The Semiotics of Bond: Ian Fleming’s Use of Propaganda

The iconic Connery in Dr. No.

I’m posting the introduction to my master’s thesis, for anyone interested.  Comments and criticisms welcomed.

 007 AS THE EMBODIMENT OF THE ANGLO-ESTABLISHMENT’S MYSTICAL IMPERIALISM

 

By: Jay

Ian Fleming’s James Bond is one of the most recognizable and successful characters in modern popular culture.  The novels have sold over 100 million copies, and the film franchise is the second most successful in history, having been recently displaced by the Harry Potter series.  For most readers and viewers, 007 is merely a Western pop icon. However, there is much more at work in the novels and films than appears on the surface.  In fact, there are deeper undercurrents, themes, symbols, and messages that operate as psychological warfare propaganda and an in-depth semiotic analysis of the novels and films yields an interpretation that confirms this thesis.  Much has been written on the subject of Ian Fleming’s James Bond. From Umberto Eco’s older essay “Narrative Structures in Fleming” to Christoph Linders’ modern collections The James Bond Phenomenon and Revisioning 007: James Bond and Casino Royale, there is a wealth of critical work on capitalist/consumerist, imperialist, gender, and racial analyses in the books and films.  In this wealth of criticism, key elements have been ignored that will here be explored.

     The James Bond Phenomenon: A Critical Reader features Tony Bennett and Janet Woolacott’s article “The Moments of Bond,” which chronicles the rise of the franchise in terms of marketing and sales as well as the zeitgeist of Western Imperial capitalism and the sixties sexual revolution that propelled Bond to international fame.  Michael Denning’s “Licensed to Look” analyzes the consumerism that fueled Fleming and Bond and the mythical qualities Bond embodies that form a potent combination with the espionage genre.  Denning focuses on “eye” imagery and its utilization by film media as a particularly potent manipulative semiotic device.[1]  Linder offers an overview of criminology and the “global conspiracy” evolution the franchise exemplifies concurrent with the socio-political threats of the respective decades of Bond releases.  Particular attention is given to the Cold War and Bond “saving Britain’s image.”[2]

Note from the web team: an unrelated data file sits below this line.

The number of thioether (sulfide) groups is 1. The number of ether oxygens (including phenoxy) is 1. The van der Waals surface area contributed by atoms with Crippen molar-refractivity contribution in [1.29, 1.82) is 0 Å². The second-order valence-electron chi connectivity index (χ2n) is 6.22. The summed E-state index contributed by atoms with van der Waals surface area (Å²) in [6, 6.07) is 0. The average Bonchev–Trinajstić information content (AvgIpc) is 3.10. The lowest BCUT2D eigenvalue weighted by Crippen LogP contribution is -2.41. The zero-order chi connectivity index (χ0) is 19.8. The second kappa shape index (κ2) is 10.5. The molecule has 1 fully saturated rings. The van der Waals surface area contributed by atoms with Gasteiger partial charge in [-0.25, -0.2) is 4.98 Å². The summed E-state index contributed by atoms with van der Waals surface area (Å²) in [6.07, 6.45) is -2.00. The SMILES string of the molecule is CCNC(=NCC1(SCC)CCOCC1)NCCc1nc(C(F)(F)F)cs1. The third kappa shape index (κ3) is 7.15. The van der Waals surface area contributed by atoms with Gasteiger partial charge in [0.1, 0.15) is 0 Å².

Cultural impact studies have been done with James Chapman’s License to Thrill and Edward Comentale’s Ian Fleming and James Bond: The Cultural Politics of 007.  Chapman gives an analysis of different elements and themes in choice Bond installments, including the literary setting (detective novels) for Fleming’s early stories, the fact that Bond was first published in Playboy, comparisons of the early films with Alfred Hitchcock’s works, and the oft-repeated attempt to resurrect British Imperialism.  Chapman moves on to consider the reason for the franchise’s success, making no definitive statement about whether “Bondmania” is the result of the zeitgeist or the development and advancement of the film industry, or both.  “Bondmania” was well in place by 1964, and from there, Bond would dominate the sixties and make his way to American theaters, ultimately to become an international icon.  Chapman continues with analysis of the propaganda for imperialism and of Bond as the preeminent Cold Warrior.  Attention is largely given to Bond in comparison with other action films and heroes, but little attention is given to the deeper, mythical elements.    Continue reading